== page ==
There are six citizen-led initiatives making their way to the ballot this year, addressing everything from medical marijuana to election laws. But even if some of those pass, Utah lawmakers are looking at delaying their implementation.
Currently, ballot initiatives take effect five days after an official vote canvass, usually in late November. But Rep. Brad Daw, R-Orem, is pushing a bill to could delay that until May.
Daw told a House committee Thursday that the legislature might need to clarify ballot measures that might pass and conflict with existing law.
“There have been some accusations made that this gives the legislature time to modify the initiative during the next legislative session,” Daw said. “The fact is the legislature can do that with this law or without it.”
During the hearing, the legislature’s newest representative, Travis Seegmiller, R-St. George, worried openly that citizens may have too much power to change laws.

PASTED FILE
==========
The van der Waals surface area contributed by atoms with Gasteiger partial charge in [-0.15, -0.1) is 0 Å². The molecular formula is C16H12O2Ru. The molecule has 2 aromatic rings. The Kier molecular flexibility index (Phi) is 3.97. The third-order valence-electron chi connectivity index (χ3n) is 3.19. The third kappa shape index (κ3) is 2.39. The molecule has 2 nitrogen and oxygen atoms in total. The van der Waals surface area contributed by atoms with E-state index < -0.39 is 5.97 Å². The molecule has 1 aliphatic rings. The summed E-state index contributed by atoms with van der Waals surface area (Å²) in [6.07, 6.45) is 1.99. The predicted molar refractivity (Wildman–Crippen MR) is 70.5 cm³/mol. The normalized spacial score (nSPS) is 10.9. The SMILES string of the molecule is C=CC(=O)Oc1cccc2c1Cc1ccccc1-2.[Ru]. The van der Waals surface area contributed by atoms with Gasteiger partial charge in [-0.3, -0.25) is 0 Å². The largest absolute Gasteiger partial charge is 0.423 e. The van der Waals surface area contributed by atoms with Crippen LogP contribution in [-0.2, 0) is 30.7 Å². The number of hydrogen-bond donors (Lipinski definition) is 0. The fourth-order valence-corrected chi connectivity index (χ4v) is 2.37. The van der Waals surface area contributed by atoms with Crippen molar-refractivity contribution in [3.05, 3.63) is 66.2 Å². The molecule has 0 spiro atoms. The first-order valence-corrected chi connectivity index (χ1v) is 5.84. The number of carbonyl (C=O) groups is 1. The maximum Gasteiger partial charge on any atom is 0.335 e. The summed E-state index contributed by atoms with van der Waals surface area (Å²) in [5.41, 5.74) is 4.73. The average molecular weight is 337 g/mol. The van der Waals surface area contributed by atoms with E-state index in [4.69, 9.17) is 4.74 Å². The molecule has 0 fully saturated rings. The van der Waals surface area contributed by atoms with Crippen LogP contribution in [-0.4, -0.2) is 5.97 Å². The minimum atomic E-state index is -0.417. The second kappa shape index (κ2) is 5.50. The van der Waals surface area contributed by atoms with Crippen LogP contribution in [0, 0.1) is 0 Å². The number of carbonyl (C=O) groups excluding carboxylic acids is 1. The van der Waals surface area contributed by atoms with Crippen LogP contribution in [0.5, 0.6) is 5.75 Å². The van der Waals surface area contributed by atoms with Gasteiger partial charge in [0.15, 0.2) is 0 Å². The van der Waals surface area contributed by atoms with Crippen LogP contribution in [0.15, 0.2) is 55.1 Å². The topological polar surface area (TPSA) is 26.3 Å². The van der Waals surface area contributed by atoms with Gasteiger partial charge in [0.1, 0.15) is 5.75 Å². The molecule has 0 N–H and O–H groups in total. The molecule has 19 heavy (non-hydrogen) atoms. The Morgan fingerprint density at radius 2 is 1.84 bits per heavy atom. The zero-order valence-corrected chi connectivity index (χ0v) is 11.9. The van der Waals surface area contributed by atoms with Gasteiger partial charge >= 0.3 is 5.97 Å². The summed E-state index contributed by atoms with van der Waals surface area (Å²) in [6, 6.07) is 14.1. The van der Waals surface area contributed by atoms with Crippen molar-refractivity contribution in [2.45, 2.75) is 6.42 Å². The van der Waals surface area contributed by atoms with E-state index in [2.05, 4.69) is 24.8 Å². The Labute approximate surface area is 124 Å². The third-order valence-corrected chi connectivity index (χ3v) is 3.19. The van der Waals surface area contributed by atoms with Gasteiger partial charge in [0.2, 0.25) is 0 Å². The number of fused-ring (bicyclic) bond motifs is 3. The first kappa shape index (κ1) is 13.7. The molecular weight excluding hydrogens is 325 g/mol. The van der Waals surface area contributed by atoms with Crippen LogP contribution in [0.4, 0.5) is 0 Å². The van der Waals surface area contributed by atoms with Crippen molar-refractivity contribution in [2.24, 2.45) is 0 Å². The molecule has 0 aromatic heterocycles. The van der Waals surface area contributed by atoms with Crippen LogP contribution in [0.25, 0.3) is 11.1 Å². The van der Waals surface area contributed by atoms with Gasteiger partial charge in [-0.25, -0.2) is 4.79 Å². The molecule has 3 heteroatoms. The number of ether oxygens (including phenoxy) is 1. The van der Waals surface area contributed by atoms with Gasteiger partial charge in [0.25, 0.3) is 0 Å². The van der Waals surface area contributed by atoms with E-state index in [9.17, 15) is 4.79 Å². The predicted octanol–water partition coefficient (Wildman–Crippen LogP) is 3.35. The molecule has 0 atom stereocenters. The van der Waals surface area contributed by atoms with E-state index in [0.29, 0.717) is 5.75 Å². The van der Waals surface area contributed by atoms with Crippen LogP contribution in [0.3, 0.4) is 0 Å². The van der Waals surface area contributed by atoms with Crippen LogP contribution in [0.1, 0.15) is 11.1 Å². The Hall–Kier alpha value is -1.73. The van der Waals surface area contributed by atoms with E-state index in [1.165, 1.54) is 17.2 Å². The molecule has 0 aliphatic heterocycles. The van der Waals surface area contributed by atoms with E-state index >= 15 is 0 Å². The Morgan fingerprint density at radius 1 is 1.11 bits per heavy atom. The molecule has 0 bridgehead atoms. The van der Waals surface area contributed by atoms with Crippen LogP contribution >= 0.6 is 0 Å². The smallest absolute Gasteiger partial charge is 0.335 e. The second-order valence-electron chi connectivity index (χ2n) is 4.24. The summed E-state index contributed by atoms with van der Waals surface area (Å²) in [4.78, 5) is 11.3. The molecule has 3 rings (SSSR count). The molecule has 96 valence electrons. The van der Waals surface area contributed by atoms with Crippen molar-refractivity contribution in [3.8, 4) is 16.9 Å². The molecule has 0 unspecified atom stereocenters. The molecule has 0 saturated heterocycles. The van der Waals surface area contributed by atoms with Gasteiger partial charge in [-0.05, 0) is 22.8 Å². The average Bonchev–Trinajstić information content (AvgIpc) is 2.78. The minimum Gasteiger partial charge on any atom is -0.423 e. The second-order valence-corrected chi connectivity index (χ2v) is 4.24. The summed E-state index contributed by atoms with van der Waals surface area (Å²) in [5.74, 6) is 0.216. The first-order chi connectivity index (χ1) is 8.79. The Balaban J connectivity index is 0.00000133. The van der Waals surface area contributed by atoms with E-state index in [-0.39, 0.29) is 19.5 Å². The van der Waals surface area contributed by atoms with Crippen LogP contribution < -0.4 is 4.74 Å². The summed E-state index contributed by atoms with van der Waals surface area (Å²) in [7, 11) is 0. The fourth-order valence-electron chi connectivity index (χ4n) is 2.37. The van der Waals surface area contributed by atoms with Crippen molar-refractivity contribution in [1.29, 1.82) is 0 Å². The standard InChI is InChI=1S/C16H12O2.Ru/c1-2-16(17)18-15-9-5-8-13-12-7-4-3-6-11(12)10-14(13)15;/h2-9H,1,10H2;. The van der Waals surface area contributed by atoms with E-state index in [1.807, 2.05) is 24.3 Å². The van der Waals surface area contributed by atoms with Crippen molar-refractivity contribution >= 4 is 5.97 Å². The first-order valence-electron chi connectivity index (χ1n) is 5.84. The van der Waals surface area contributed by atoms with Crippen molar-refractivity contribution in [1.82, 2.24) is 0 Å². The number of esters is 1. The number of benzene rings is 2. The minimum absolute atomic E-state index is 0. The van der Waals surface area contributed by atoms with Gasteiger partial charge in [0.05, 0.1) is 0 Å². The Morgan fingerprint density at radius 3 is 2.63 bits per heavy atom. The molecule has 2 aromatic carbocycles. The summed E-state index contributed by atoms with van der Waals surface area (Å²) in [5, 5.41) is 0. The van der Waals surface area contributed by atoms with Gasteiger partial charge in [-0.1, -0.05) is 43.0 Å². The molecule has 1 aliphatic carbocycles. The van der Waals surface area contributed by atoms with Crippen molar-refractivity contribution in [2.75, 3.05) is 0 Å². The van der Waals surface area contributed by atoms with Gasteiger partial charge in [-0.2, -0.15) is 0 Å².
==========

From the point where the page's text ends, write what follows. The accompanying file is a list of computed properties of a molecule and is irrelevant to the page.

“I’m nervous about the concept of empowering the citizenry to intervene so swiftly and rapidly to delay the deliberative and systematic processes of the legislature,” Seegmiller said.
“I’m not nervous about empowering the citizenry,” Rep. Patrice Arent, D-Millcreek, fired back. She said citizen-led initiatives already meet a high bar to get on the ballot.
Several groups pushing ballot measures this year opposed the bill, but it passed the committee with a vote of 8-2 and now heads to the House Floor.
Gov. Gary Herbert also expressed unease over the proposal Thursday.
“I’m very reluctant to have anything that would be contrary to what the voice of the people says,” he told reporters.